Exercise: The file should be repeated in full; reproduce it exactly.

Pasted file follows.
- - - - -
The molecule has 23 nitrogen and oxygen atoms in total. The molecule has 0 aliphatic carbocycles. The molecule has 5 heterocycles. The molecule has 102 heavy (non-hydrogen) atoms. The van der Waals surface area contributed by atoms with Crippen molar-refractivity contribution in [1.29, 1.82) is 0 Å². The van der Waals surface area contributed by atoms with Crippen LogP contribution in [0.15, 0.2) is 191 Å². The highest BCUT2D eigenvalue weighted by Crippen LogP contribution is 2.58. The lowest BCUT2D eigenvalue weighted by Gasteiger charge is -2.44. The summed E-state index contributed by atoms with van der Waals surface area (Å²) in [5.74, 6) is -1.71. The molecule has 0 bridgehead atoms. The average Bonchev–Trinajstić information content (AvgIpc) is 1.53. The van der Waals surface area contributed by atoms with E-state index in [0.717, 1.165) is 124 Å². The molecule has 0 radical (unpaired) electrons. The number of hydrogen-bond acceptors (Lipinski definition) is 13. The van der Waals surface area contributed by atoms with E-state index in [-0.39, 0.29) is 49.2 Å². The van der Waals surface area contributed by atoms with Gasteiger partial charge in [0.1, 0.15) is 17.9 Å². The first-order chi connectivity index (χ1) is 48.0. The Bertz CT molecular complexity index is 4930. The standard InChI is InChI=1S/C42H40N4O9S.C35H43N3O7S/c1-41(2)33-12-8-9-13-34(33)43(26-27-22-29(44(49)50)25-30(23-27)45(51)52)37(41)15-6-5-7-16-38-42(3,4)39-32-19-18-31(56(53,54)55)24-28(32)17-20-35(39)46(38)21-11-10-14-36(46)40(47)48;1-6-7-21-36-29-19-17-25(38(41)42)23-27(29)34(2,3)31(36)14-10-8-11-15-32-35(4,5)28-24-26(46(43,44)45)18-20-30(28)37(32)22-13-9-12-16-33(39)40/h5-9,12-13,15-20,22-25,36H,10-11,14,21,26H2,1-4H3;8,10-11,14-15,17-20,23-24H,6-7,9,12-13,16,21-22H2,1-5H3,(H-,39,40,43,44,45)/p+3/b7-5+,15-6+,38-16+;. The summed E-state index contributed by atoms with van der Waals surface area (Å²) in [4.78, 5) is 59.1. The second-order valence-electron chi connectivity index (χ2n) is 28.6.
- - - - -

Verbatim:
The molecule has 23 nitrogen and oxygen atoms in total. The molecule has 0 aliphatic carbocycles. The molecule has 5 heterocycles. The molecule has 102 heavy (non-hydrogen) atoms. The van der Waals surface area contributed by atoms with Crippen molar-refractivity contribution in [1.29, 1.82) is 0 Å². The van der Waals surface area contributed by atoms with Crippen LogP contribution in [0.15, 0.2) is 191 Å². The highest BCUT2D eigenvalue weighted by Crippen LogP contribution is 2.58. The lowest BCUT2D eigenvalue weighted by Gasteiger charge is -2.44. The summed E-state index contributed by atoms with van der Waals surface area (Å²) in [5.74, 6) is -1.71. The molecule has 0 bridgehead atoms. The average Bonchev–Trinajstić information content (AvgIpc) is 1.53. The van der Waals surface area contributed by atoms with E-state index in [0.717, 1.165) is 124 Å². The molecule has 0 radical (unpaired) electrons. The number of hydrogen-bond acceptors (Lipinski definition) is 13. The van der Waals surface area contributed by atoms with E-state index in [-0.39, 0.29) is 49.2 Å². The van der Waals surface area contributed by atoms with Gasteiger partial charge in [0.1, 0.15) is 17.9 Å². The first-order chi connectivity index (χ1) is 48.0. The Bertz CT molecular complexity index is 4930. The standard InChI is InChI=1S/C42H40N4O9S.C35H43N3O7S/c1-41(2)33-12-8-9-13-34(33)43(26-27-22-29(44(49)50)25-30(23-27)45(51)52)37(41)15-6-5-7-16-38-42(3,4)39-32-19-18-31(56(53,54)55)24-28(32)17-20-35(39)46(38)21-11-10-14-36(46)40(47)48;1-6-7-21-36-29-19-17-25(38(41)42)23-27(29)34(2,3)31(36)14-10-8-11-15-32-35(4,5)28-24-26(46(43,44)45)18-20-30(28)37(32)22-13-9-12-16-33(39)40/h5-9,12-13,15-20,22-25,36H,10-11,14,21,26H2,1-4H3;8,10-11,14-15,17-20,23-24H,6-7,9,12-13,16,21-22H2,1-5H3,(H-,39,40,43,44,45)/p+3/b7-5+,15-6+,38-16+;. The summed E-state index contributed by atoms with van der Waals surface area (Å²) in [4.78, 5) is 59.1. The second-order valence-electron chi connectivity index (χ2n) is 28.6.